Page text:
Playing the guitar became an emotional outlet for me. My parents divorced just before I started playing and I felt lost and confused. Music was a way that I could return to my heart and express my feelings, and from then on, my guitar was my life long companion. It gave me an outlet to channel my internal experience. Always and forever, music continues to be cathartic for my sensitive heart and really helps me find a sense of meaning and belonging in a complex world.

Along the way, I found mentors and a musical community. Studying music helped me to stay focused and set goals. My guitar went everywhere with me as a young musician…to high school parties, to the waiting room at the doctor’s office, to the high school cafeteria, practice rooms—literally, everywhere. I couldn’t put it down. One of my high school friends recently told me that in those days, if I was going with them somewhere in the car they always had to factor in room for an extra person… THE GUITAR.

To this day, the guitar comes with me almost everywhere I go, but it’s gotten to be far more of a production to go on a road trip <laughs>. BLESS the people who travel with me on all occasions! There is a family of guitars now, and they all love each other! They all have their strengths: the electrics, 12 strings, baritone, soprano 12 string, acoustics, classical guitar… depending on the situation, there is almost always at least one with me, or one not too far away.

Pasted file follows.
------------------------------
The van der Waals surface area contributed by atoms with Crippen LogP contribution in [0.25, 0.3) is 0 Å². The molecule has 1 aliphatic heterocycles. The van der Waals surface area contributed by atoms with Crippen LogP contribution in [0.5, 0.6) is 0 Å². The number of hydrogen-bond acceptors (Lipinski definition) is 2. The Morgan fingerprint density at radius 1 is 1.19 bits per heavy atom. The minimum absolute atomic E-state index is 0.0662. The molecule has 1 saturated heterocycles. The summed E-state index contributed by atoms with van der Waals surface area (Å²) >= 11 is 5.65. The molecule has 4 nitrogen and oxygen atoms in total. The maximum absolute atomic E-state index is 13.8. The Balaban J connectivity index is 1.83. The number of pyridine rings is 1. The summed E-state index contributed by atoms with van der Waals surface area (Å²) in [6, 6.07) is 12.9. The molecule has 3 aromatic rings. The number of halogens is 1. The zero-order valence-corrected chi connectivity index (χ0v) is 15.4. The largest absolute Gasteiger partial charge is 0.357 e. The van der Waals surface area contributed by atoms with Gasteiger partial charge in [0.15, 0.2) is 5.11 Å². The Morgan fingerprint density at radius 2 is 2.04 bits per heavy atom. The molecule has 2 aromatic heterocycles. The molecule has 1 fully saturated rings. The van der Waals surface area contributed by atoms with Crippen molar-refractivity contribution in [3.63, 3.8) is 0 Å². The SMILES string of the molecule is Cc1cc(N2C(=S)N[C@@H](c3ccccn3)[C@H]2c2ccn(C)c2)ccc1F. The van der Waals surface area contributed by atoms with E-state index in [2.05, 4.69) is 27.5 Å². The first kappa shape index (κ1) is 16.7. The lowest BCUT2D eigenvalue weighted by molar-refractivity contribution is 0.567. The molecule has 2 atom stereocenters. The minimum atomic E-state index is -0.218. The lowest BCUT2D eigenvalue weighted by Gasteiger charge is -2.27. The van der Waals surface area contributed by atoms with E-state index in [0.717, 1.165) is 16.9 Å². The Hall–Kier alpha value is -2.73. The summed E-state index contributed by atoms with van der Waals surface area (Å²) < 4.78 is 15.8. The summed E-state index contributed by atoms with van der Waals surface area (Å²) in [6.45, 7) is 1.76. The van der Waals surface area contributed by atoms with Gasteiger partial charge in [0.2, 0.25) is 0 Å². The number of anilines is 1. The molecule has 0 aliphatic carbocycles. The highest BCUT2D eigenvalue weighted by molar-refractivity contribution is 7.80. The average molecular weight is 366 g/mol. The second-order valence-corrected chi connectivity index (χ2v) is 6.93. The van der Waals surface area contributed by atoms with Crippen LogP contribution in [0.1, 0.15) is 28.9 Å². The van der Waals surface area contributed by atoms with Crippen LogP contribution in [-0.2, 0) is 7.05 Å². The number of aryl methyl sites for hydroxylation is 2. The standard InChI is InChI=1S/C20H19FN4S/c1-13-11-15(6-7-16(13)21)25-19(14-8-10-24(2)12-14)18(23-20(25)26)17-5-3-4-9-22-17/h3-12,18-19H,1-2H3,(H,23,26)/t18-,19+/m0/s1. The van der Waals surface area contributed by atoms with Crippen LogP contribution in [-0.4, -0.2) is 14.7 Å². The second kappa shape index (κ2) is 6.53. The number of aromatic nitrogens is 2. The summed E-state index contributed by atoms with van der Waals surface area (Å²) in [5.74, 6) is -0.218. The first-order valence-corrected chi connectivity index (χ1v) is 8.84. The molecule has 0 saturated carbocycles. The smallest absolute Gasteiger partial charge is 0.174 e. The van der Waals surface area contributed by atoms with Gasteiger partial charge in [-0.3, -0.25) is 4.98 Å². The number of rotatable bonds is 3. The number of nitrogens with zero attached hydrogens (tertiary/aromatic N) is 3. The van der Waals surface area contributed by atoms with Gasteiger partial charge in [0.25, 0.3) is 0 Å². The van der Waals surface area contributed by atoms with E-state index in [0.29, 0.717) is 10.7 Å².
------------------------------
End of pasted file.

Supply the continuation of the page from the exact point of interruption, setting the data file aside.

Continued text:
Needless to say I have a deep love for the guitar, and always will. It is an extension of my voice, and my soul.

You’re known for what I think of as a percussive guitar style, where you use the body of the instrument in numerous ways to create a symphony of sounds—fleshing out songs into much chunkier arrangements that really pop. When did you first start experimenting with this? Michael Hedges was the first guitarist I heard really do this. Can you talk about what’s satisfying about it?

My percussive style was born during college when I started taking drum lessons. I felt really inspired by the drum set and four-part rhythmic coordination. It was fun to learn different kinds of grooves, polyrhythms and paradiddles; in fact, so much fun that I started to apply the concepts of practicing four-part rhythmic coordination on the guitar: two parts with my hands, and the rest with my feet—hence the foot stomp on the right foot, and foot tambourine on the left foot for solo shows.

Around the same time, we studied orchestrations on the projector screen during theory classes in college. At one point when my brain zoomed out and looked at the first violin, second violin, viola, cello, etc, I had a vision that each string of the guitar could accomplish the function of an orchestra… at least, to the best of what is physically possible. I started exploring open tunings and the chakra system while composing instrumental pieces, while also implementing elements of sound healing in the compositional process to activate certain moods.

The Michael Hedges album Aerial Boundaries was also introduced to me and I used to listen to it while falling asleep at night.

Are you continuing to learn, with your playing? Does it just go on and on, or is there a sense of it being finite?